The book is actually an amalgamation of all the recipes that Ummitha has done over the past years. All her little books we combined, collected and made into the shape of a coffee table cookbook. The book is quite big in size, with good quality paper and even more amazing clicks taken by Saina Jaypal. Even if you don’t feel like cooking, the way the book is put together would want you to curl on the couch and flip page by page, gawking at each of the pictures and reading through the anecdotes. Each recipe has connections to her family and friends, and each section starts with a detail of some story or the other.
The book covers almost all basic Malabar recipes plus some extra recipes as well. The recipes are all in detail, easy to understand and most of them are accompanied by beautiful pictures. Every recipe has a suggestion of how you can enjoy it even more by advising you the pairing. I haven’t seen this much in most of the cookbooks, and I totally loved this feature. If you are a collector of cookbooks related to regional cuisine, then this one is a must. The only disadvantage I feel is the large size of the book, which actually is standard with many of the cookbooks that cover regional cuisine. When I intend to try the recipe, I take a snapshot on my phone and keep the book back, so that it is easier to refer and the book also won’t get spoiled. 😀 If you wish to have a copy for yourself, then you can hop onto Ummi’s Corner. The book is also available on Amazon.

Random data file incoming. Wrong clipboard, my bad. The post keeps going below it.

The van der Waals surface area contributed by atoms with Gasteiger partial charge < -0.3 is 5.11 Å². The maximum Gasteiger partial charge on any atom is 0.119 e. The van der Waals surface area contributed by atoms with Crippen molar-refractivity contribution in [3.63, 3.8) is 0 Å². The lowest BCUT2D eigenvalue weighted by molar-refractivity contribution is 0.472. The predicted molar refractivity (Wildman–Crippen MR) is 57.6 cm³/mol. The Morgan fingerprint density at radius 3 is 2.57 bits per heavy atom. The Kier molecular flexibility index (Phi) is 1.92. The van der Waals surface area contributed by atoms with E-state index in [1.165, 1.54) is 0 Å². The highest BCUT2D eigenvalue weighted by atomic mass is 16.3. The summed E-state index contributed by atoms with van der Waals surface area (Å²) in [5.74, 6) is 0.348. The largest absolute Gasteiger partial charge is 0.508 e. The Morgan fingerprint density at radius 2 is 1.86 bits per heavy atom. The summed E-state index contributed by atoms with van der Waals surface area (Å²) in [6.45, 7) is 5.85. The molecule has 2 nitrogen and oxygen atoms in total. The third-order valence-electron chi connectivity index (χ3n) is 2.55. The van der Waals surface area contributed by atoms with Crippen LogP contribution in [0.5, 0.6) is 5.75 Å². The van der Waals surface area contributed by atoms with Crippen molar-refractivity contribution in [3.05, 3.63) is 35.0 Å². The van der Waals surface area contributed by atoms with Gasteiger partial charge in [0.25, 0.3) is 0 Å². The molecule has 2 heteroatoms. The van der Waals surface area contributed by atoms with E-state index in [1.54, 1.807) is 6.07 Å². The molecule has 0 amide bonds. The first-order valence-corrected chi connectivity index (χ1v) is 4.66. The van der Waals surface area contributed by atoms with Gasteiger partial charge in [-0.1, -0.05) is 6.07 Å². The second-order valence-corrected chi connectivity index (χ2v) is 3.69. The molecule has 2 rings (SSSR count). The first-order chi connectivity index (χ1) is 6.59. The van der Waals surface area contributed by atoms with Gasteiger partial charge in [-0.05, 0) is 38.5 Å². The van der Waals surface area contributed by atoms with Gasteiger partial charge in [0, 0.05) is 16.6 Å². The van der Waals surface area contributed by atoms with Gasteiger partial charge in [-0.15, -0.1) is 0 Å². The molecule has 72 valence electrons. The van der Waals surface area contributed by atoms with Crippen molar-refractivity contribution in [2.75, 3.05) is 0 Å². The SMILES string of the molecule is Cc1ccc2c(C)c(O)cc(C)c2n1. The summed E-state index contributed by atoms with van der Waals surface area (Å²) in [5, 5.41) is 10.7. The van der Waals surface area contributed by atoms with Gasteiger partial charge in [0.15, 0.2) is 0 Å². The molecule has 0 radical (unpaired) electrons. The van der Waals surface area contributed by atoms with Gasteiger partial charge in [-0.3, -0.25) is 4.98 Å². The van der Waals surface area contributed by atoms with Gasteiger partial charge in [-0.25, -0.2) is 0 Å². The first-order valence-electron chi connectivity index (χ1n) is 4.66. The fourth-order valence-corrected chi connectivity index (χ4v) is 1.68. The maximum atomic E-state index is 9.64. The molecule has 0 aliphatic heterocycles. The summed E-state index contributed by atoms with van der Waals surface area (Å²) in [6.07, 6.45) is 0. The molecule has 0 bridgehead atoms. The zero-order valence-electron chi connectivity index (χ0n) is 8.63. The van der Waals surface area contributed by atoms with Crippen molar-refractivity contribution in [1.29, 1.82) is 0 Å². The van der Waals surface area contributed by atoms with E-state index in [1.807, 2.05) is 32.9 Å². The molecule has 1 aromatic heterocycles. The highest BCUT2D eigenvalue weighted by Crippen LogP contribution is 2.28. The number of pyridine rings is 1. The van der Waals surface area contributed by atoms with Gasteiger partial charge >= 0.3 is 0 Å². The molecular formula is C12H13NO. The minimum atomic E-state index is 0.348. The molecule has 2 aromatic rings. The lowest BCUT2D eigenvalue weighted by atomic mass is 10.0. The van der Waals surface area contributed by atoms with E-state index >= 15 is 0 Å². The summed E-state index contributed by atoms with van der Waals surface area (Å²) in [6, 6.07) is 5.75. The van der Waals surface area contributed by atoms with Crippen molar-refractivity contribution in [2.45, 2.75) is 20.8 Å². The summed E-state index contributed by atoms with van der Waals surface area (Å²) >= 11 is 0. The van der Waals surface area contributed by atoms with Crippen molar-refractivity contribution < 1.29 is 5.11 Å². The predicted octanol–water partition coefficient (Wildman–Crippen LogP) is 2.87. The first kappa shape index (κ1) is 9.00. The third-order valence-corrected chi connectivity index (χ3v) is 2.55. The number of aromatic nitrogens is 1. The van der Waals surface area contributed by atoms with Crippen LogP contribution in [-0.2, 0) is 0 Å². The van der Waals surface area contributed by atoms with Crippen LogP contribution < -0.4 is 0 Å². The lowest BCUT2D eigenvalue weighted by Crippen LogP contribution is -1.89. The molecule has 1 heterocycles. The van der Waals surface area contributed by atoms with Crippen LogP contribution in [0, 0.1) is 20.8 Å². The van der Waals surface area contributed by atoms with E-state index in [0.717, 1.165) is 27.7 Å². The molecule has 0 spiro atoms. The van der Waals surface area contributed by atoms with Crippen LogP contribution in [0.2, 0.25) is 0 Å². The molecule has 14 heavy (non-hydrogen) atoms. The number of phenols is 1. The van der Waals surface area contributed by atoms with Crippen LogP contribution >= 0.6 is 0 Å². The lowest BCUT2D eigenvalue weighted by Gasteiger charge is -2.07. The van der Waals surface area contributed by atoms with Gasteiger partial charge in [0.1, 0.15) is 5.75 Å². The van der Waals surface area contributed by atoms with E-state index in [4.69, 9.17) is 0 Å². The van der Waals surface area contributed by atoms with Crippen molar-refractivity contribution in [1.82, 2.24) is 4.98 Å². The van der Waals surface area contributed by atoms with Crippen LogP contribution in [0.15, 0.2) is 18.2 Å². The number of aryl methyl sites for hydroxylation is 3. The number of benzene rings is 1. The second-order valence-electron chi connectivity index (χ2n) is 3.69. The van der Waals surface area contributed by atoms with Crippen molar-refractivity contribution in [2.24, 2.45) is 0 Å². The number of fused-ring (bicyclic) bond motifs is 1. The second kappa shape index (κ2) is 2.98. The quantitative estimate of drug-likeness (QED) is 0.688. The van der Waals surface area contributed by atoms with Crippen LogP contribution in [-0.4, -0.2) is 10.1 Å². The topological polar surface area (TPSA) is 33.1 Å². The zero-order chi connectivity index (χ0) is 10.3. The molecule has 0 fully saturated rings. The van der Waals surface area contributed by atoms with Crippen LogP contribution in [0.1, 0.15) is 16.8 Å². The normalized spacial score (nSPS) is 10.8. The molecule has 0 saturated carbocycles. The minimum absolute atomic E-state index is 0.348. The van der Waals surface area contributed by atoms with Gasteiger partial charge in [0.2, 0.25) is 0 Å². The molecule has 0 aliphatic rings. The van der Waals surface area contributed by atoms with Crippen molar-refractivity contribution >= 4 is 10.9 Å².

Now ever since I have been wanting to do a review and cook a recipe from the book, I was in complete confusion. There are many recipes in the book that are close to my heart, that I would have loved to try, but I still kept moving up and down. I posted a story on my IG handle and Meena instantly replied saying, “Try a fish recipe!” Now fish is not something that is widely accepted at home. My girls are so fussy with it thought HD loves it and B is OK with it. It did leave me in a dilemma but as I flipped through the fish section, my eyes fell on the Meen Kakkathil and I knew this is the one.